Next we went a short distance overnight to Isla Sombrero Chino (because that's what it looks like) off the southeastern tip of Isla Santiago. We had our best snorkel yet in the channel between Sombrero Chino and Isla Santiago with penguins, sea lions and Whitetips in crystal clear water. Then we went ashore for a walk and got up close with sea lions, marine iguanas and even saw a Galapagos Hawk guarding a freshly killed marine iguana. We were amazed at how close we could get to this predator with a fresh kill. It really was not interested in flying off even though we were only 20 metres away. In the afternoon we had our first heavy rain which meant that we didn't go on the planned hike on Isla Santa Cruz and instead went for a short snorkel. Because of the rain, the visibility wasn't that good, but there were a few schools of hundreds of big fish and a few more, by now ubiquitous, Whitetips.
next stop was the southern point of Isla Isabela where we first visited Islote Tintoreras, home of thousands of marine iguanas. We really had to be careful not to step on them as the island was pretty much covered and they blend in with the lava rocks so well. Then we had a short snorkel in the lagoon and through a rock channel where sea lions swam twirling right underneath us. If the afternoon we went ashore on Isabela where we toured the tortoise breeding centre and a wetland area with many pink flamingos. Becky was as happy as she could be by finally seeing flamingos in the wild. A few minutes of observation and its clear they really are quite strange creatures.
Our next morning was spent walking around Espinoza Point on Isla Ferdinanda where we saw more marine iguanas, sea lions and finally flightless cormorants. They look so sad with their stubby wings you just want to help them somehow, but they have adapted to survive by fishing, so I guess that is ok. Phil tripped and fell on the lava (ouch!) while trying to look at a cormorant, breaking Becky's binoculars in the process. It
remains unclear if Phil will be allowed to use them again. In the afternoon we had one of the best snorkels of the trip with crystal waters and many playful sea lions surrounding us and turtles and marine iguanas eating algae underwater. A lot of the snorkelling takes place surrounded by people, but in this case we were swimming alone with a sea lion and doing lots of flips and twirls. It's really fun when you do flips and twirls and the sea lions mimic your movements but in a faster more graceful fashion. We always seem to be last out of the water, maybe because we are so focused on the sea life we don't realize it's time to get out, but also our fellow guests seem to be in a hurry to finish the swim. It’s hard to understand in such a magical place knowing that something cool could swim by at any time. In the afternoon we went ashore in Tagus Cove on Isabela and hiked up to some lookouts where we saw a lake and some ancient lava flows. The afternoon snorkel revealed a turtle, an octopus and many nudibranchs clinging to plants.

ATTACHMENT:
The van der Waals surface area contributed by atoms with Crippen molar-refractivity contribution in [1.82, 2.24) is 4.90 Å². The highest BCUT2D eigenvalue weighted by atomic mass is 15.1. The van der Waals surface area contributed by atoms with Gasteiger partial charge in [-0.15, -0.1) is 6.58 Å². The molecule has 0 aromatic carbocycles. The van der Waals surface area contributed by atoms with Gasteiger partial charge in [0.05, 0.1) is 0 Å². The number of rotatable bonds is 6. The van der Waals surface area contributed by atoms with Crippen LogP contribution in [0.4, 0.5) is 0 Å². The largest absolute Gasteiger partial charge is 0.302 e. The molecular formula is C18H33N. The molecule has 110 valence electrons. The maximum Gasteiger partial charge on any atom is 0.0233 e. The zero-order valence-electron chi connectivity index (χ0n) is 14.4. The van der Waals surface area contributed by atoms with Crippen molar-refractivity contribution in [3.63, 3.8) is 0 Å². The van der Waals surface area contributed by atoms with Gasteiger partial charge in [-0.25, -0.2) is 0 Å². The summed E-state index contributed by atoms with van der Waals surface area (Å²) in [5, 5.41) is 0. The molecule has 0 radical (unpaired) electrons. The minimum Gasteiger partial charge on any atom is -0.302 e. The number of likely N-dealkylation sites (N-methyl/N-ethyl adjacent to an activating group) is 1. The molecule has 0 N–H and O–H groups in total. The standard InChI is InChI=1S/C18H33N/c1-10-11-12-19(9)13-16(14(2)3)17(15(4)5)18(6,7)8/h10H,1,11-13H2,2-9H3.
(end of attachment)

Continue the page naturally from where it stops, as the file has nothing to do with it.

penultimate day started with a hike on the west side of Isla Santiago at Puerto Egas, a former farming settlement. Here we walked along the cliffs and saw Galapagos fur seals (different and much smaller than sea lions) and some really cool rock formations and then went snorkelling from the beach. In the afternoon we cruised over to Isla Rabida where we snorkelled while looking up at blue footed boobies and pelicans chilling on the cliffs. Once again the other snorkelers swam off quickly leaving us to explore caves and swim with some really inquisitive sea lions. One adolescent was following us like a dog by swimming under and then ahead of us only to climb on the rocks to watch and wait for us. He did this a number of times until we reached the dinghy waiting for us to board. For our last trip we had the option of a hot walk on the island or a dinghy ride to see more of the wildlife along the cliffs and in the water. Recalling how hot a lot of our hikes were, we chose the dinghy ride. We were able to get close views of birds and the rock
formations but the ultimate treat was a pod of 50+ dolphins that came and swam alongside the dinghy! They were in a very playful mood, swimming in front and jumping in spectacular displays. Our dinghy captain, James was as amazed as the rest of us and we stayed viewing the dolphins much later than the agreed time. James likely had to explain himself to a grumpy captain who had already lifted the anchor and was sailing the whole ship to find the rogue half of the guests, but we were really happy. It was the perfect final act to an amazing week.
For our final day we cruised around Isla Dauphine Menor a few times for a final look at Nazca and Blue-footed Boobies and sea lions. Then we were off to the airport and said goodbye to the awesome crew and our friends for the last week. We flew back to Quito and then quickly got in a taxi and then a bus to Latacunga getting in at about 8pm. We felt fortunate that the connections worked out rather than staying another night in Quito.